May I ask you something about this topic? (BTW; I used to be a girl with gender dysphoria (I just didn't know the term). For some time, I even believed that I would go for the surgery... But now I'm a woman, still with some issues in this regard, but... not wanting transition. I've been just lucky; it turned out I wasn't really trans, just gender-dysphoric. My husband and my therapist helped me to accept myself (more or less - I still have some issues) "as I am". I'm mentioning this all just to show that I'm not negatively prejudiced and that I can relate to this kind of feelings. But I'm not mentioning it to show you that "you also could accept your biological gender" - NO! I don't know about you and I suppose it may (or may not) be impossible for you. The only important thing is to find it out for yourself and "be who you really are".) I'm not sure I understand what you wrote about it: I suppose "being a transboy" means you're already living as a boy. But feeling dysphoric means you're not living as the gender you feel you are. So... what's the case for you? How do you deal with this? Has this been the reason for the bullying you've mentioned? 

Appart from psychotherapy, there are diverse other strategies how to overcome the effects of adverse childhood experiences (ACEs). For instance, you can read this:

https://www.psychologytoday.com/blog/the-last-best-cure/201508/8-ways-people-recover-post-childhood-adversity-syndrome

As I mentioned, ACEs have to be taken seriously. I would recommend you to learn more about this topic, so that you could understand your life better and make better decisions. Here is one of the articles about it:

https://www.scottishrecovery.net/resource/focusing-on-childhood-adversity-can-transform-health-and-social-care-in-scotland/

But it may sound too horrible when you read about all the negative impacts :( , so before starting, read this positive, hopeful excerpt from the end of the text:

Quote

it’s easy to imagine that, having been presented with the overwhelming evidence about ACEs, toxic stress and epigenics, we can end up thinking, ‘Well, some people have just got broken brains, and there’s nothing we can do about it!’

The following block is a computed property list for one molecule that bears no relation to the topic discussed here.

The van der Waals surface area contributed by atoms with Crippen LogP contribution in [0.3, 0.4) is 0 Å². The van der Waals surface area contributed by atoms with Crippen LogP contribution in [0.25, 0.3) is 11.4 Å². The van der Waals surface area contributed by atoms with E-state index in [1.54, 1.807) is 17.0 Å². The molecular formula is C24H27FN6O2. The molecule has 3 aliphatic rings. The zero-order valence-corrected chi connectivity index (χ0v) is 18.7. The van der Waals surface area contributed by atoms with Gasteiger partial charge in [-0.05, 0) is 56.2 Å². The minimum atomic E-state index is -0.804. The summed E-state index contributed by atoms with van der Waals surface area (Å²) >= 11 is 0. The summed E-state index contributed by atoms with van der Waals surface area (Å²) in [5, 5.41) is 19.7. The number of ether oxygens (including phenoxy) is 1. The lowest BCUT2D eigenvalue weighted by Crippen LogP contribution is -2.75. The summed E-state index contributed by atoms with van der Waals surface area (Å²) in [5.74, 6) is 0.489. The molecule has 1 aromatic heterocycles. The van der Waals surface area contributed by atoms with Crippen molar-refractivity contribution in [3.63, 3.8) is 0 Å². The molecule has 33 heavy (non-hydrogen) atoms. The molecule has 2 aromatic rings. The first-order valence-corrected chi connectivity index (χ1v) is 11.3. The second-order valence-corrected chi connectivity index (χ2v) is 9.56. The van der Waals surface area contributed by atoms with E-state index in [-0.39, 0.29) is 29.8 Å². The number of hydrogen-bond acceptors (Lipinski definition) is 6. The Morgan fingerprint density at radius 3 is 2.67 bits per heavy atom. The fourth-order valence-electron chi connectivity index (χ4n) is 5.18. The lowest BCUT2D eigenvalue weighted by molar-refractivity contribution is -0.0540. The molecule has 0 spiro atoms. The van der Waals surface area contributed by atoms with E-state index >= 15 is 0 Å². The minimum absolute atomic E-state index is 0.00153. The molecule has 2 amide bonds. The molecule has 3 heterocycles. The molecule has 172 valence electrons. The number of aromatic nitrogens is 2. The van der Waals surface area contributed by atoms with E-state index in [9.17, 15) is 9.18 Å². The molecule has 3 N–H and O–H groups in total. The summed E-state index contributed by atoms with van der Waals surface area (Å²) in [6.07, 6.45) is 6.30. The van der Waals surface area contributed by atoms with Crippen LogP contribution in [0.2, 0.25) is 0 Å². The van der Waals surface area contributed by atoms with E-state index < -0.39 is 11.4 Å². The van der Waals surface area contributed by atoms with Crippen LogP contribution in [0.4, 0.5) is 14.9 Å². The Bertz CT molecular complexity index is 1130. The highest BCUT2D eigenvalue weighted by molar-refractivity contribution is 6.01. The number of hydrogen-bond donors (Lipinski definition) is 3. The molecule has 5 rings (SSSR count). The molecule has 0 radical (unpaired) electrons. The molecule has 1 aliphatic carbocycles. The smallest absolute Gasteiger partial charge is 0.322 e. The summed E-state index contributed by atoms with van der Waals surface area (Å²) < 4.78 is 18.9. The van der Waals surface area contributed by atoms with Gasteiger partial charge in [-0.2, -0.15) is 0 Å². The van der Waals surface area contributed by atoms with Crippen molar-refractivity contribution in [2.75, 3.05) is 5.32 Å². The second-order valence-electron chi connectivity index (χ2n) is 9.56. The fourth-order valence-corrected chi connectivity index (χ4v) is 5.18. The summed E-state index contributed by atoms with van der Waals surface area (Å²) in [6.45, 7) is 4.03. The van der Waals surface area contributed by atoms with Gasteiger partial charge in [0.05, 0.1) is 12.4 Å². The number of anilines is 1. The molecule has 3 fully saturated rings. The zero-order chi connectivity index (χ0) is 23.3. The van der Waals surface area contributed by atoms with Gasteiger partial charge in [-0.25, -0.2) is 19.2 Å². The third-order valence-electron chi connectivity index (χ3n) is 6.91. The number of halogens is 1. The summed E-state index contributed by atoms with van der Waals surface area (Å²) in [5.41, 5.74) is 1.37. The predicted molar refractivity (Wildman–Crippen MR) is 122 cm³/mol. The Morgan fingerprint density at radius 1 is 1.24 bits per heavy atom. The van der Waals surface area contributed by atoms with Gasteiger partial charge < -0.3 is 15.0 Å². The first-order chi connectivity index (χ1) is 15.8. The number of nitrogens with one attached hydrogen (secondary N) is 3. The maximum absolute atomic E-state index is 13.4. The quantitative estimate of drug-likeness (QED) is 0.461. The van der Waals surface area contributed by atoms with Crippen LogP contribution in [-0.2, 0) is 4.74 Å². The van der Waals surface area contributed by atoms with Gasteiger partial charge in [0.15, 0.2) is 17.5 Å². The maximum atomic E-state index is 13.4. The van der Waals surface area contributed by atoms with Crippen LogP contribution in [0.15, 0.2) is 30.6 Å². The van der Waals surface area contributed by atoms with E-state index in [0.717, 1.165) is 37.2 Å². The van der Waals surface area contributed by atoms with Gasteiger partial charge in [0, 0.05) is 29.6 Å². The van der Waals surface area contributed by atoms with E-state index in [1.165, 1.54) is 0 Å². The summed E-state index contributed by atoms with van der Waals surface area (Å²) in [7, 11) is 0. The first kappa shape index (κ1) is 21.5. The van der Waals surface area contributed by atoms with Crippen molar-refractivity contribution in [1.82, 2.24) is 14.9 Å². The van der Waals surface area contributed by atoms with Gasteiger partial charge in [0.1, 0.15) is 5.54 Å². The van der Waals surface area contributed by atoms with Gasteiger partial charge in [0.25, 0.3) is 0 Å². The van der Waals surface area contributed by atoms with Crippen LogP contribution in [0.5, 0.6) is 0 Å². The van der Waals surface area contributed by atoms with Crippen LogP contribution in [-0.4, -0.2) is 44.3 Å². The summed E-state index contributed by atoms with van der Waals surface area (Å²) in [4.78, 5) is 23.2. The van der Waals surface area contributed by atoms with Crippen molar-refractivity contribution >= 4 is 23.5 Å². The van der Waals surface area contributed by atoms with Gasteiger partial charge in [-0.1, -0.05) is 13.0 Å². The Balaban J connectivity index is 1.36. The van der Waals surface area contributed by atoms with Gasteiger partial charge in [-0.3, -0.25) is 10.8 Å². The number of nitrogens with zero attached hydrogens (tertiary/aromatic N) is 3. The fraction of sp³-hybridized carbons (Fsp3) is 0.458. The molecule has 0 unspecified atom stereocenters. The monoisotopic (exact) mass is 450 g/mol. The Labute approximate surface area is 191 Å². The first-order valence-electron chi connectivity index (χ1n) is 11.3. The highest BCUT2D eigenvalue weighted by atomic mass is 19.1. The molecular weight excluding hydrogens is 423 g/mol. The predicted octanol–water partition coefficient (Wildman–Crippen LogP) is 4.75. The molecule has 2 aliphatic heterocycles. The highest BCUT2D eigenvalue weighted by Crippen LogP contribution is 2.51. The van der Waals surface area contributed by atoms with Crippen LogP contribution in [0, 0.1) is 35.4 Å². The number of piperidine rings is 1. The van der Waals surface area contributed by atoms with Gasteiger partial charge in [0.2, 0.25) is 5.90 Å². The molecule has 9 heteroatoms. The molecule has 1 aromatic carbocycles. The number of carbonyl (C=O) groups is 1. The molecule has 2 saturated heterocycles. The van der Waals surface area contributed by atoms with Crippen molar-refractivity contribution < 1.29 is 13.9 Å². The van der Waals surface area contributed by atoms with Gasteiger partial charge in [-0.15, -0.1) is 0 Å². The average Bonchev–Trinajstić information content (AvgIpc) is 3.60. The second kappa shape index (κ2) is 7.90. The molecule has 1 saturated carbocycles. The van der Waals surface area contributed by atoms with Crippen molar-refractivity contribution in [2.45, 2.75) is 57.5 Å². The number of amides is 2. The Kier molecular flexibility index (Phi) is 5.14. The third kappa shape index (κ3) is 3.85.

But it’s not all bad news, and this is where the final element of the ‘theory of everything’ comes in – resilience. Resilience is the ability to adapt well to adversity, trauma, threats or significant sources of stress. There are many aspects to resilience, which is a huge subject that I unfortunately don’t have space to go into here, but one of the initial things that has struck me about it is its links to assets-based approaches and recovery, particularly the CHIME framework. 

As Aces Too High notes: “the brain is plastic, and the body wants to heal.” Scientific evidence has shown that brains and bodies continually change in response to their environment. Stopping toxic stress and using trauma informed and resilience building practice can help us physically and mentally undo many of the negative changes caused by ACEs.

[...]

Adverse childhood experiences do not necessarily result in an immutable and dreadful fate; they’re a tool for understanding population and community-level health as a whole.


Here is more about the ACE study, I mainly recommend the CBC radio series - it explains a lot and include also positive, hope-bringing examples...

http://www.tedmed.com/talks/show?id=293066

http://www.cbc.ca/radio/ideas/all-in-the-family-part-1-1.3523111

Have you considered watching some talks from suicide survivors (it may be easier than reading when you're in a crisis)? For instance:

https://www.ted.com/topics/suicide

Take care and keep posting!